# How to fit a mixed effect model to a left skewed continuous response

Does anyone have any suggestions (short of transforming my data) on how to fit a mixed effect model to a continuous response variable that is left-skewed? Other words, what probability density function should be used? My ultimate goal is to fit a nice global model so I can perform model selection using maximum likelihood estimation. Because the data are so left skewed I'm assuming Gaussian is out of the question. I've looked into skew-normal distributions but can't figure out how to incorporate it into a model in R. I'm using lme4 to analyze my data. I've also thought about using generalized linear mixed models with a Gamma distribution but everything I've looked at for gamma distributions are right skewed data. And when I do try to analyze with a Gamma distribution I get an error. Attached is a histogram of my distribution and also my residuals when I fit a linear mixed-effect model. Clearly the residuals are no good. Any advice would be awesome. Thanks!

• 1. The distribution of your response variable is not important for regression. The distribution of the residuals is (somewhat) important. 2. In your second plot heteroscedasticity and auto-correlation of residuals are apparent. Without further information I would recommend using package nlme. You can include a variance and an auto-correlation structure in lme models. Better advice might be possible with more information about your data (in particular regarding if a generalized mixed model should be used). – Roland Apr 7 '16 at 15:23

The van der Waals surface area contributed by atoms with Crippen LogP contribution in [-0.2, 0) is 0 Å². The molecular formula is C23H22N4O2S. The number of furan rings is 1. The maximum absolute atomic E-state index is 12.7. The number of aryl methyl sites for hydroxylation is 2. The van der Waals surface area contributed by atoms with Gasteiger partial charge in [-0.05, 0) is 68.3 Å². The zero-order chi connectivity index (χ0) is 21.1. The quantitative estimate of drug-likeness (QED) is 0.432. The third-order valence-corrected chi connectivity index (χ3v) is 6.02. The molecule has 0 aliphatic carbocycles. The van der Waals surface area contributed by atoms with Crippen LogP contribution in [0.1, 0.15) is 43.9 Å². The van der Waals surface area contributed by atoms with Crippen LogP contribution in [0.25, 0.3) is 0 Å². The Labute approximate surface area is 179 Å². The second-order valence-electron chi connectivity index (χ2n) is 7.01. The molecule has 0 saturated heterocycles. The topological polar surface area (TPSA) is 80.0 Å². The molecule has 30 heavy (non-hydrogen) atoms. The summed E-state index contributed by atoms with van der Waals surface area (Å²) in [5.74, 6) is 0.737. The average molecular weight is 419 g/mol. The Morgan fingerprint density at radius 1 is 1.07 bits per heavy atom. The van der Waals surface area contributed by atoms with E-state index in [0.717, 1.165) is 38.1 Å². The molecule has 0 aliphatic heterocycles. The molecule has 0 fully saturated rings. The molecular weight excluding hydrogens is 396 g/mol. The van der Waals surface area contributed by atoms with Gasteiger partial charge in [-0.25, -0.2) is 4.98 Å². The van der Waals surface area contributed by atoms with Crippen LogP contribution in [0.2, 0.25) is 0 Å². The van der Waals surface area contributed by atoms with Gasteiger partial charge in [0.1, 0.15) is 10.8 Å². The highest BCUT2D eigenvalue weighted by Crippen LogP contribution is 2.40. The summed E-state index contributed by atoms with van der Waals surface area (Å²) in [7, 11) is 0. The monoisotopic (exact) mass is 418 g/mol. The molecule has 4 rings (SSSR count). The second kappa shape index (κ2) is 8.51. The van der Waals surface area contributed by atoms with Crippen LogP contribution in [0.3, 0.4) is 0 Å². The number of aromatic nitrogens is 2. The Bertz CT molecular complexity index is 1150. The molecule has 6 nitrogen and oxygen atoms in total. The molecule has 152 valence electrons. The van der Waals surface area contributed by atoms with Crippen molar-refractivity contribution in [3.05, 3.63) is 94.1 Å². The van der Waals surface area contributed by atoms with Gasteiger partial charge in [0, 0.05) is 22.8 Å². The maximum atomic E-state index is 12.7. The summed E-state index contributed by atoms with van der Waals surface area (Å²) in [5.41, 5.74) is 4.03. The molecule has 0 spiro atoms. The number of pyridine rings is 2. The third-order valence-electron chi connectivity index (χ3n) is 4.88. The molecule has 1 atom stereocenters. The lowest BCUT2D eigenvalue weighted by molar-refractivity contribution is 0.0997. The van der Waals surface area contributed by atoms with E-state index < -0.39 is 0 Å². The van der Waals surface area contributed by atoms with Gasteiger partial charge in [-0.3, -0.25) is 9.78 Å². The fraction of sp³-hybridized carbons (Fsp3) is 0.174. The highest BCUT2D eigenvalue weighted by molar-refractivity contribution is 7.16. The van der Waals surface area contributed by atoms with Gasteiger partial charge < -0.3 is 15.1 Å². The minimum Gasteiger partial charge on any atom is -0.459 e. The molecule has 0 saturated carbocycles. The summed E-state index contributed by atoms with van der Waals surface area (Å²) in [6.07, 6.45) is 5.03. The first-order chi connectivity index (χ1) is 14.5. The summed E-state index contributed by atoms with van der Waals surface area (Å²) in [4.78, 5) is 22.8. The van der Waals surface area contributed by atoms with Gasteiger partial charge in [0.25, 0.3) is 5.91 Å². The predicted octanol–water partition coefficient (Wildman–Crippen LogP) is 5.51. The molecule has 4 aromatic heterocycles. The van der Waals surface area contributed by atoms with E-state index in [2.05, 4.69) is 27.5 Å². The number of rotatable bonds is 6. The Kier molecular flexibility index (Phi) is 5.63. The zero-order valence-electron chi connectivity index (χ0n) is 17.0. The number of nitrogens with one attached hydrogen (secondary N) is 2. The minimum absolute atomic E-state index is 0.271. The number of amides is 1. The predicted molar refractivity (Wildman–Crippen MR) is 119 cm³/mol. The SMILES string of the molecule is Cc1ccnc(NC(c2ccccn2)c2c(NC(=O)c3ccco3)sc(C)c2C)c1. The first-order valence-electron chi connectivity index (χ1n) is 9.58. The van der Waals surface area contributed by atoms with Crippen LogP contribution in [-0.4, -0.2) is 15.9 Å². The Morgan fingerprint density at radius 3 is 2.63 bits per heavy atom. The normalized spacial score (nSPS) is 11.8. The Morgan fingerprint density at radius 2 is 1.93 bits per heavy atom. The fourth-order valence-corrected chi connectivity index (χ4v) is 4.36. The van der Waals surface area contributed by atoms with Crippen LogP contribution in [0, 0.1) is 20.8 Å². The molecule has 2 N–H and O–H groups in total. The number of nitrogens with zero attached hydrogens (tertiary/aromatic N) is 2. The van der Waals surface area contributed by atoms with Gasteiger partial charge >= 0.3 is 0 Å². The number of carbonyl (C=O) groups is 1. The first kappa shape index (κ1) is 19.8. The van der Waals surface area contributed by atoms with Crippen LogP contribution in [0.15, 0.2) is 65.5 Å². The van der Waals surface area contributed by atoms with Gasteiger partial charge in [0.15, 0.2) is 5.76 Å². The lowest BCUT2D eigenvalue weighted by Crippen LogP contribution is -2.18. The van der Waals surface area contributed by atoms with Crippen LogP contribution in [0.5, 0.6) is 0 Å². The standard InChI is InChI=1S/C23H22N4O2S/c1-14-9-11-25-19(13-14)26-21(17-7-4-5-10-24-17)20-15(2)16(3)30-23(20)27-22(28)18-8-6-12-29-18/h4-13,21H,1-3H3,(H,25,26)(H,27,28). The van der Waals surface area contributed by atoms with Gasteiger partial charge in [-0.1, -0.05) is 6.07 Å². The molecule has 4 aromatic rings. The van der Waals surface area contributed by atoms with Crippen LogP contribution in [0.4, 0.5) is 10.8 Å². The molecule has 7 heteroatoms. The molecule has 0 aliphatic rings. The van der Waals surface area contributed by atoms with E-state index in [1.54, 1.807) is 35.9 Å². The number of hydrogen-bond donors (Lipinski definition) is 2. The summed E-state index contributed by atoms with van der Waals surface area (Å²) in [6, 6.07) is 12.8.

• Thanks for the reply, Roland. The data are nightly body temperatures measured in 4 birds. I'm including bird identity as a random factor because of the repeated measurements of body temp over one month. The script I used was this: lmer(body temp~air temp+illumination+air temp:illumination+(1|Bird). But clearly this results in a poor fitting model based on the residual pattern. So not sure how to adjust the global model so the fit is good. I don't want to perform model selection on such a poor global model. – R. O'Connor Apr 8 '16 at 11:44
• Try something like library(nlme); lme(body temp~air temp+illumination+air temp:illumination, random = ~ 1|Bird, weights = <a variance structure in dependence of a variance covariate, see ?varClasses>, correlation = corCAR1(0.8, form = ~ timecovariate | Bird), data = ...). – Roland Apr 8 '16 at 12:02
• You should read Zuur et al. 2009. – Roland Apr 8 '16 at 12:03